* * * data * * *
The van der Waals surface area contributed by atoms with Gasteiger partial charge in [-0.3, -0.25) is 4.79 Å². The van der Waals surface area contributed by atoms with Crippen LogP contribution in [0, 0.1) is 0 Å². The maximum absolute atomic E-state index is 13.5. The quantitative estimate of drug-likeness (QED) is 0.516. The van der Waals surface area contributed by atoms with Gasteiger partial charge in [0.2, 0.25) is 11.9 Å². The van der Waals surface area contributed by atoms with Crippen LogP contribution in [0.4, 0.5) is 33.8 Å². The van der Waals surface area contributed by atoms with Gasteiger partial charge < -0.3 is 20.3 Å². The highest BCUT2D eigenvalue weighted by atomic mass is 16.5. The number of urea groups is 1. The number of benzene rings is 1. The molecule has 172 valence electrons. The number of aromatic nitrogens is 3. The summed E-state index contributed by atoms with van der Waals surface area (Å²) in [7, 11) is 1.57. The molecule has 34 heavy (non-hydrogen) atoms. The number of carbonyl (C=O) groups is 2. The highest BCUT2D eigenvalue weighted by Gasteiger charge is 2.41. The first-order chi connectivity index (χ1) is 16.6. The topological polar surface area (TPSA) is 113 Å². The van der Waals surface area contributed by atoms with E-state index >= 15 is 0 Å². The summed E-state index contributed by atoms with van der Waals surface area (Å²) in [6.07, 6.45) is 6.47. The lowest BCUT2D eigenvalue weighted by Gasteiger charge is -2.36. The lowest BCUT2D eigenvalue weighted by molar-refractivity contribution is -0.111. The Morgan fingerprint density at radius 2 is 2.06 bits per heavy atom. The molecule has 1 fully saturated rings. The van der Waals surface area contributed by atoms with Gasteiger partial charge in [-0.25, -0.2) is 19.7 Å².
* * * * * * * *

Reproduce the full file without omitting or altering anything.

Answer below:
The van der Waals surface area contributed by atoms with Gasteiger partial charge in [-0.3, -0.25) is 4.79 Å². The van der Waals surface area contributed by atoms with Crippen LogP contribution in [0, 0.1) is 0 Å². The maximum absolute atomic E-state index is 13.5. The quantitative estimate of drug-likeness (QED) is 0.516. The van der Waals surface area contributed by atoms with Gasteiger partial charge in [0.2, 0.25) is 11.9 Å². The van der Waals surface area contributed by atoms with Crippen LogP contribution in [0.4, 0.5) is 33.8 Å². The van der Waals surface area contributed by atoms with Gasteiger partial charge < -0.3 is 20.3 Å². The highest BCUT2D eigenvalue weighted by atomic mass is 16.5. The number of urea groups is 1. The number of benzene rings is 1. The molecule has 172 valence electrons. The number of aromatic nitrogens is 3. The summed E-state index contributed by atoms with van der Waals surface area (Å²) in [7, 11) is 1.57. The molecule has 34 heavy (non-hydrogen) atoms. The number of carbonyl (C=O) groups is 2. The highest BCUT2D eigenvalue weighted by Gasteiger charge is 2.41. The first-order chi connectivity index (χ1) is 16.6. The topological polar surface area (TPSA) is 113 Å². The van der Waals surface area contributed by atoms with E-state index >= 15 is 0 Å². The summed E-state index contributed by atoms with van der Waals surface area (Å²) in [6.07, 6.45) is 6.47. The lowest BCUT2D eigenvalue weighted by Gasteiger charge is -2.36. The lowest BCUT2D eigenvalue weighted by molar-refractivity contribution is -0.111. The Morgan fingerprint density at radius 2 is 2.06 bits per heavy atom. The molecule has 1 fully saturated rings. The van der Waals surface area contributed by atoms with Gasteiger partial charge in [-0.25, -0.2) is 19.7 Å².